This is something that increasingly strikes me when I go to weddings, first communions and the like. I often forget how noisy people are, both with other people and their electronic gadgets. I went sailing yesterday as the Tour de France took the coast road. Megaphones blaring, loud pop “music”, sirens of police cars and ambulances getting ready for any emergency. Like a scene from Apocalypse Now, six television helicopters flew over my frail mast and red sails. The engines thumped so loudly that I could feel the vibration though the tiller of my rudder. The vibrations were transmitted through the air to the water, and then through incompressible water to the nethermost parts of the earth. Imagine what it must be like for the whales and dolphins! The sea dampened out some of the noise, but the contrast between the silence of the sea and cliffs and the blare of the sporting event was quite surreal. Admittedly, I could not go out very far because there was little wind and a strong current and I had to think of safety at sea! Of course, we have to be real and tolerate people at their sporting events. But this level of noise has become so normal.

The transition from the profane to the sacred is not easy for any of us, but some of us are less attracted to limitless noise and hubbub than others.

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4 Responses to Monastic spirituality in parishes

  1. ed pacht says:

    Hear, hear! Not everyone is called to be a monk or a mystic, but all are called to enter into the presence of God If what we learn and feel in liturgy does not spread to permeate our daily lives, something is seriously awry. If our liturgy is no more than a pro forma fulfillment of specific requirements, it provides little or nothing with which to transform daily life. It is quite true that contemporary life seems non-accepting of silence in any form at any time. The TV has to be running, or the car radio, or one must be punching keys (as I am at the moment), or connected to ones smart phone, or finding something to say when a companionable silence can be so much more rewarding.. This allergy to silence has become very obvious in our churches, before and after our liturgies, during the time between when the church should be a place to encounter God, and even in the liturgy itself. There is no holy hush, no quiet listening for the voice of God, no awe at being in his presence, but a hubbub outside the liturgy and a breathless lack of meditative pause within the liturgy. Noise, noise, noise, and doing, doing, doing, always and everywhere.

    I’ve long thought that noticeable silence needs to be part of the worship of Christians, that we need to stop, even briefly, all our saying and doing to just be in His presence. I take note that all traditional liturgies contain a call for silence, and that the call is rarely heeded. “Oremus,” “Let us pray,” was intended to be an invitation to a period of silent prayer, those individual prayers being “collected” in the following collect. This is marked even more explicitly in the the few rites in which there survives the call of “Flectanus genua … Levate” – “Let us bow the knee … Arise., a practice typically (and ludicrously) reduced from a silent kneeing prayer to a quick ritual genuflection..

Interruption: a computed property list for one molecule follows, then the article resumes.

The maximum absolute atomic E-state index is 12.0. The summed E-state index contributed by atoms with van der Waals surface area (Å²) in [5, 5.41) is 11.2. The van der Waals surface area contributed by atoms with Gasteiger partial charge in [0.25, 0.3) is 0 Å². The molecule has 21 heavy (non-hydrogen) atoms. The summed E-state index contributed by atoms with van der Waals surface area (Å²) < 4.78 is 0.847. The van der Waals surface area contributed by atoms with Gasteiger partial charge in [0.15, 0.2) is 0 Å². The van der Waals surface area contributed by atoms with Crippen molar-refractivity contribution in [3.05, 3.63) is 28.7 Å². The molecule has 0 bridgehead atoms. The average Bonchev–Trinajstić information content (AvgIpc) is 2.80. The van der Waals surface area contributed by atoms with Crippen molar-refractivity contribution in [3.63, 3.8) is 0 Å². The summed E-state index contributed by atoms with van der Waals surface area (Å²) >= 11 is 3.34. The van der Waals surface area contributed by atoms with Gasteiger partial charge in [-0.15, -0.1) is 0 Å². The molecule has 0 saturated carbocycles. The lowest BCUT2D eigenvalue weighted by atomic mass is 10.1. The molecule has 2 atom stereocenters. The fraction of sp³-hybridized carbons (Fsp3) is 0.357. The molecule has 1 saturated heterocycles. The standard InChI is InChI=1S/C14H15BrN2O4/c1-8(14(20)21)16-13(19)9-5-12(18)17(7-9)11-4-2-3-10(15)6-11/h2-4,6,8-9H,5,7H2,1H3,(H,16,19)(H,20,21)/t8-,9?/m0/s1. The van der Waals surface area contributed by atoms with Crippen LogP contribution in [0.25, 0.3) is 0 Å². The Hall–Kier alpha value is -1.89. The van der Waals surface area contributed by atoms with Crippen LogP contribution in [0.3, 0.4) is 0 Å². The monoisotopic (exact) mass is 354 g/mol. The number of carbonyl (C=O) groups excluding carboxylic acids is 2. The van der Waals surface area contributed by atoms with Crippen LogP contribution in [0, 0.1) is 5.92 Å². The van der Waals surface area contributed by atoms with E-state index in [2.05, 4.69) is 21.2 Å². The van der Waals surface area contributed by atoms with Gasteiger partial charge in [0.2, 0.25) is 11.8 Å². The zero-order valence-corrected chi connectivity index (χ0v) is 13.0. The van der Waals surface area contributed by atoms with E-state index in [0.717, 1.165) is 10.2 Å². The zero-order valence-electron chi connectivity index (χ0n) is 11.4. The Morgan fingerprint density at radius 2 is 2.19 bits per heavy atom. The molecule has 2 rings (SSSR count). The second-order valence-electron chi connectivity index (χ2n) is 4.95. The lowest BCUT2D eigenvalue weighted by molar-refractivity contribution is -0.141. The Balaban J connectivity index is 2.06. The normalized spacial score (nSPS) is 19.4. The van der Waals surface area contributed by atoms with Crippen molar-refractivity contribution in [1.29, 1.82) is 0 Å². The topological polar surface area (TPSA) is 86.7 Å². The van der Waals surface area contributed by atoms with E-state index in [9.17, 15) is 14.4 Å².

I believe that if we allow the liturgy to require a noticeable (but not too burdensome) degree of real silence, that some of our people will begin to feel the permission to permeate their life with a spirit of listening – perhaps encourage some few to unplug sometimes and hear God.

  2. Stephen K says:

    I so agree with both of you.

  3. James Morgan says:

    One thing I’ve noticed about Eastern orthodox liturgy over the past 20 or so years I’ve been a member is how choir directors (and perhaps priests/celebrants) stop the silence at times by making noise/hymns/pious melodies, especially when the clergy are receiving communion, before bring the chalice out to the people. There seems to be a dearth of ‘silence’ at this point, when in my humble mind, we could all be concentrating on what is to come,our union with Christ in his body and blood. But no, the choir has to sing something, anything, just as cover. Since I stopped singing in our local choir I’ve noticed this more and more. I don’t know what our Orthodox monasteries do but I hope it isn’t noisy like so many parishes.

    Yours for silence!

    Rdr. james
    olympia WA

  4. ed pacht says:

    Sometimes music can be an aid to interior silence – if it is not filling the mind with words and thoughts, and if it is not declaring itself to be prominent. – but if it is to fulfill this role, it must be chosen and performed very carefully indeed. It can cover distracting noise, and it can set up a contemplative mood, but it can also become a distraction in itself, either by being so good that it gets attention for itself, or so bad that one’s time is spent in cringing. It can also direct attention to a text instead of leading the soul to seek the depths of God. Something simple and quiet, perhaps, in the West, instrumental, and perhaps, if sung, in a language the people do not understand may, unobtrusively call the soul to silence, but this will only happen if the music has retreated into the background and is barely noticed.

    I am convinced that, whether there is background cover or not, the Liturgy must add to its clarity of expression in both instruction and directed prayer by inviting and encouraging undirected seeking of the presence of God. Both East and West have great difficulty with this concept. Silence is essential.